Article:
CCA Wattis Institute Announces Solo Exhibition of San Francisco-based Artist Léonie Guyer

Léonie Guyer, Gift, 2006 (installation detail), collection of the Shaker Museum | Mount Lebanon, New Lebanon, NYLéonie Guyer, Gift, 2006 (installation detail), collection of the Shaker Museum | Mount Lebanon, New Lebanon, NY

San Francisco-based artist Léonie Guyer (b. 1955, New York City) creates paintings, drawings, and books that are intimate in scale and minimalist in sensibility, yet are also expansive, idiosyncratic, and deeply nuanced. Consisting mostly of abstract shapes, some of her works are painted on wooden panels or marble fragments, others are drawn on paper, and others are painted directly onto walls in site-responsive installations. This exhibition, titled form in the realm of, is the first monographic institutional showing of her work that will also feature newly commissioned work. It opens at CCA Wattis Institute on October 18 and remains on view until December 15, 2018. It is curated by CCA Wattis Director and Chief Curator Anthony Huberman as part of the institute’s 20th anniversary programming.

As an artist, Guyer rejects language. She is drawn to the moment that precedes it, and her paintings locate a space that we can’t yet recognize, name, or describe. She is seeking an experience that is at the edge of visibility: pre-language, pre-shape, pre-geometry.  

Scale plays an important role in Guyer’s work. In her mind, an artwork is a place where countless decisions are condensed and compacted together, and she works to intensify that concentration by keeping her paintings small and reduced down to their bare essentials: color, surface, and shape. She tries to do the most with the least.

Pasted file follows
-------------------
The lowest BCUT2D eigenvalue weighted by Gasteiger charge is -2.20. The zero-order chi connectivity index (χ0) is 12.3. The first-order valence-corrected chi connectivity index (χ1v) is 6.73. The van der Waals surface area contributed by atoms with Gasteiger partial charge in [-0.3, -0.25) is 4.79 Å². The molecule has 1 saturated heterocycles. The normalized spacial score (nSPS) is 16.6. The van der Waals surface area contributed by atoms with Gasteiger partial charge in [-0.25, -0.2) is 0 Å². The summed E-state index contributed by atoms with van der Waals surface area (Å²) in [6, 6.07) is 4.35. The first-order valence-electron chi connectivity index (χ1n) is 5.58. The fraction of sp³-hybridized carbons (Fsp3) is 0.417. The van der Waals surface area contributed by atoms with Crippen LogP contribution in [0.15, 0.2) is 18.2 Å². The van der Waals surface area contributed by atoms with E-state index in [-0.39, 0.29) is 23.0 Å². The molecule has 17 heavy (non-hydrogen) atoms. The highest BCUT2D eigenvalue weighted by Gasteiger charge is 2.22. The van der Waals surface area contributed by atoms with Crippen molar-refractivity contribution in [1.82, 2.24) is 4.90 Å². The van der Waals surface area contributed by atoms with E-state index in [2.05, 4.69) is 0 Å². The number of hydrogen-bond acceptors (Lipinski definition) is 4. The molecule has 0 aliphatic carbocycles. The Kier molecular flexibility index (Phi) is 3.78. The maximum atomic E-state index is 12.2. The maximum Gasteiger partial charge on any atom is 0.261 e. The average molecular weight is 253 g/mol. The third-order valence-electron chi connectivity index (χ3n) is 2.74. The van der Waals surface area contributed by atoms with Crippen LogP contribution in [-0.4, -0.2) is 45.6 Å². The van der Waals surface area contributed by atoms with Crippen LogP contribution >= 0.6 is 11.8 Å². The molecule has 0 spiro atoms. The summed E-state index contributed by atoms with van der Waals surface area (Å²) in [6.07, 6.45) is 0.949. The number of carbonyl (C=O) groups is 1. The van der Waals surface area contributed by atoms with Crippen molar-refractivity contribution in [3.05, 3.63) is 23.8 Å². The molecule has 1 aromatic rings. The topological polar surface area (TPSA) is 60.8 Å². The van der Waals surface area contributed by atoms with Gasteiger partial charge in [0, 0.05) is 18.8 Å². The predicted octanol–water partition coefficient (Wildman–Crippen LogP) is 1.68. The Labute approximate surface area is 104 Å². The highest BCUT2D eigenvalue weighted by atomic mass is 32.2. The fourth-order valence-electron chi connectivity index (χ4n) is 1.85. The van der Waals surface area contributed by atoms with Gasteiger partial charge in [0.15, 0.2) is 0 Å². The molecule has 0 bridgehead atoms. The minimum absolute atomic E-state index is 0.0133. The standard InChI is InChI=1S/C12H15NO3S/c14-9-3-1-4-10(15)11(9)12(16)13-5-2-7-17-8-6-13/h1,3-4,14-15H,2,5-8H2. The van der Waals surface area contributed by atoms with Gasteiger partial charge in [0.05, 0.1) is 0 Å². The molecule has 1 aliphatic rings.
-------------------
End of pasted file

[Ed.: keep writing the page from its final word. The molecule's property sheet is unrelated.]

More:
“A simple dot or a line,” Guyer says, “would not be idiosyncratic enough.” The shapes she draws are nuanced and precise but also amorphous and even a bit awkward. They could be formal abstract compositions, but also a hieroglyphic form of language, an ancient or secret symbol, or a mark on a graphic score, and they combine the character and texture of each. In that sense, they are the opposite of ornament: They aim to make painting feel stranger, not more comfortable. We could call these shapes beautiful, but only because they are imperfect.

Please click here for the full press release for Léonie Guyer: form in the realm of. Hi-res images can be found here.

Léonie Guyer: form in the realm of will be on view during CCA Wattis's public 20th anniversary celebration Jackpot!—a game show-themed party featuring music, cake, food trucks, dancing, and entertainment with emcee Chris Sams as Arty McDeal and DJ Irwin Swirnoff. Event information can be found here.